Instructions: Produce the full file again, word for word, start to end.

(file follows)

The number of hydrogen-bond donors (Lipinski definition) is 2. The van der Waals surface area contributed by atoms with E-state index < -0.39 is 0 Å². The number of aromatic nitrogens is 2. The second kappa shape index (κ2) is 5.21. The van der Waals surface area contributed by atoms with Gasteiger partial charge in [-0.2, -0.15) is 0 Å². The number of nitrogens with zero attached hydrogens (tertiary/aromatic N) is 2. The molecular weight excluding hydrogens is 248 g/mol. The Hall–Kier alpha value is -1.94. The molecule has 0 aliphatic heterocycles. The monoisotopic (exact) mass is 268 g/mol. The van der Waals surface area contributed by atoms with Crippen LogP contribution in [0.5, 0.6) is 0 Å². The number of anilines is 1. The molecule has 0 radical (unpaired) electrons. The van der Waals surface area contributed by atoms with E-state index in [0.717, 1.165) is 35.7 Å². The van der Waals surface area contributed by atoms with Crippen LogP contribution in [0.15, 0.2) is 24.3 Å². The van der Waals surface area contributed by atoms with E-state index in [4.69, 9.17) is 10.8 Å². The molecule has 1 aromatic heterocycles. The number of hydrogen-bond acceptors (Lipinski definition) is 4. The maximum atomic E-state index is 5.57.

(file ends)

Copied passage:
The number of hydrogen-bond donors (Lipinski definition) is 2. The van der Waals surface area contributed by atoms with E-state index < -0.39 is 0 Å². The number of aromatic nitrogens is 2. The second kappa shape index (κ2) is 5.21. The van der Waals surface area contributed by atoms with Gasteiger partial charge in [-0.2, -0.15) is 0 Å². The number of nitrogens with zero attached hydrogens (tertiary/aromatic N) is 2. The molecular weight excluding hydrogens is 248 g/mol. The Hall–Kier alpha value is -1.94. The molecule has 0 aliphatic heterocycles. The monoisotopic (exact) mass is 268 g/mol. The van der Waals surface area contributed by atoms with Crippen LogP contribution in [0.5, 0.6) is 0 Å². The number of anilines is 1. The molecule has 0 radical (unpaired) electrons. The van der Waals surface area contributed by atoms with E-state index in [0.717, 1.165) is 35.7 Å². The van der Waals surface area contributed by atoms with Crippen LogP contribution in [0.15, 0.2) is 24.3 Å². The van der Waals surface area contributed by atoms with E-state index in [4.69, 9.17) is 10.8 Å². The molecule has 1 aromatic heterocycles. The number of hydrogen-bond acceptors (Lipinski definition) is 4. The maximum atomic E-state index is 5.57.